Cycle on: is Brompton on a roll in the CJEU?

Many manufacturers of products with iconic shapes find that there are competitors willing to take them on, and copy the iconic shape in their own products. No doubt seeking to capitalise on consumers recognising the shape, and buying the competitor’s product instead.

An iconic design

Brompton make the very well-known bicycle with a characteristic folding mechanism and shape.  The design was originally made in 1987.

Of course, the obvious intellectual property protection for a shape is registration of the design.  That allows the owner to prevent others making articles to the design which (in the EU context) create the same overall impression as the owner’s design.  Alternatively the owner can rely on unregistered design right where the design has been copied, but only (in the EU context) for a very short period of time.  In the Brompton case either form of design protection would have expired.  Brompton also had a patent for the folding mechanism – that has expired.

Increasingly originators or owners of iconic designs look for other routes to protect their designs.  Brompton, in proceedings in Belgium, are seeking to rely on copyright protection.  Copyright is familiar and more normally encountered in the context of books, films, computer software, sculptures and engravings and the like, rather than in relation to three dimensional utilitarian articles, and countries have historically had varying rules for dealing with copyright protection specifically for utilitarian or industrially produced articles. 

Copyright for utilitarian designs

In this case, under Belgian law, copyright protection is available for utilitarian designs.  However, the Defendant sought to challenge the application of copyright protection here on the basis that it should not be available for a design which was dictated by the function that article is to perform – and argued that the shape of the Brompton bicycle is chosen in order to perform the folding function for which it is well known.  This raises a similar argument to that in relation to EU registered designs.  For those, there is an express exception: designs which are dictated solely by function are not protected (and there is a similar exception in relation to unregistered design right).  The rationale behind this is that the function, if it is inventive, is protectable by a patent.  And registered designs and copyright should not be used to provide an alternative to or to extend those forms of protection.

The Belgian Court referred this question to the Court of Justice of the EU (CJEU) as the scope of protection given by copyright in EU Member States is the subject of the EU’s “InfoSoc” Directive (Directive 2001/29/EC).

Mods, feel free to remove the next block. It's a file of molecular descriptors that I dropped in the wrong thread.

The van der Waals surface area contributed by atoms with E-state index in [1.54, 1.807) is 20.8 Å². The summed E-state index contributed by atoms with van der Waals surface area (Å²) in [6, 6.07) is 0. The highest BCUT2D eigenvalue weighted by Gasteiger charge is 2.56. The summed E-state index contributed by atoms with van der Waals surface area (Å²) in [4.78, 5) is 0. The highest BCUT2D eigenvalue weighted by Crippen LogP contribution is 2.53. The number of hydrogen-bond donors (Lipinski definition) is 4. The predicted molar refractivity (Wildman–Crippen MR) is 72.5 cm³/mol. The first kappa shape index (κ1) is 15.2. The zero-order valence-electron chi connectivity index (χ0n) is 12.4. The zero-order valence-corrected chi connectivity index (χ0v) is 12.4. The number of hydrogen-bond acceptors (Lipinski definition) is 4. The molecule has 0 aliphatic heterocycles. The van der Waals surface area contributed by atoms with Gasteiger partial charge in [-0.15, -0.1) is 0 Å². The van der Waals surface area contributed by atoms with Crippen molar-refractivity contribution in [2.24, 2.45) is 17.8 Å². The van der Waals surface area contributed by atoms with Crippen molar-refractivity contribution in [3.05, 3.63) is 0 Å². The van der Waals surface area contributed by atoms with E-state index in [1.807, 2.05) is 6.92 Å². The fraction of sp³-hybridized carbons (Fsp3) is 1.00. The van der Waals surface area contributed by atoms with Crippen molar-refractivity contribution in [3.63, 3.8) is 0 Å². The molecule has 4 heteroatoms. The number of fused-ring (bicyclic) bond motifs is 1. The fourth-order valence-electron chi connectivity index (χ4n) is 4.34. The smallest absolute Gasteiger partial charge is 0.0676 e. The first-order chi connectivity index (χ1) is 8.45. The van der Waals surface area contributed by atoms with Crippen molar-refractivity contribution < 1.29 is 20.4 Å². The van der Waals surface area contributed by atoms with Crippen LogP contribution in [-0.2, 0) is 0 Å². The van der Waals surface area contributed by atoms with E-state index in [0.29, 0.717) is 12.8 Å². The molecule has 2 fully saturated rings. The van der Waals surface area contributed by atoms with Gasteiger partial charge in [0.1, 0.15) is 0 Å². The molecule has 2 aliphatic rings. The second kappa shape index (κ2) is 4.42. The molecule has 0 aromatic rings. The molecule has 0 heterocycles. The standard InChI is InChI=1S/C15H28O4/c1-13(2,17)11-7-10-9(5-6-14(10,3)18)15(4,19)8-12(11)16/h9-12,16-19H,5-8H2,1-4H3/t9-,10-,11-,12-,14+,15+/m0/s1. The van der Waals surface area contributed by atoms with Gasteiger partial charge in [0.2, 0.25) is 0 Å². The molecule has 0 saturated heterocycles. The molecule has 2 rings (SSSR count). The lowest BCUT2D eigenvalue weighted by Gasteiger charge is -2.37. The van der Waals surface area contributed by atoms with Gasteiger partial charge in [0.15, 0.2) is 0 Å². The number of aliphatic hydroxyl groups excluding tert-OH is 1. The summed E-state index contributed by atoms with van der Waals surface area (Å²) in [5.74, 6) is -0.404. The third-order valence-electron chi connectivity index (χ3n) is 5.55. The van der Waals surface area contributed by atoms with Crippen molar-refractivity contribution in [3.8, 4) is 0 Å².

Free and creative choices

The CJEU, handing down its judgment on 11 June, continued the line of earlier CJEU cases.  They observed that, as held in a number of earlier cases, the InfoSoc Directive requires that copyright protection should be given to any “original work”.  An “original work” is an autonomous EU legal concept (ie EU law determines what it means, not Member States’ national law).  An original work was one whose subject was of a sufficiently certain form to determine the scope of copyright protection to be given (“the existence of a subject matter that is identifiable with sufficient precision and objectivity”, para 25) and which permitted the originator the freedom to express their free and creative choice in such a way that the shape reflects their personality.  Thus the necessary and sufficient test – as applied in other cases – for a three dimensional shape to have copyright protection was that its shape could and did express the creative choices of the originator.

The relation to a design which was functional, the question was simply (still) was there sufficient design freedom to permit the originator the freedom to express their free and creative choices in such a way that the shape reflects their personality (“[The design] may be eligible for copyright protection, even if its realisation has been dictated by technical considerations, provided that its being so dictated has not prevented the author from reflecting his personality in that subject matter, as an expression of free and creative choices.”, para 26).  If there was no design freedom then it would not be possible that the design reflected the creativity of the originator.  If there were different ways in which the function could be achieved (particularly if these were limited) then the design might nevertheless be indissociable from the function. (“Where the expression of those components is dictated by their technical function, the different methods of implementing an idea are so limited that the idea and the expression become indissociable”, para 27)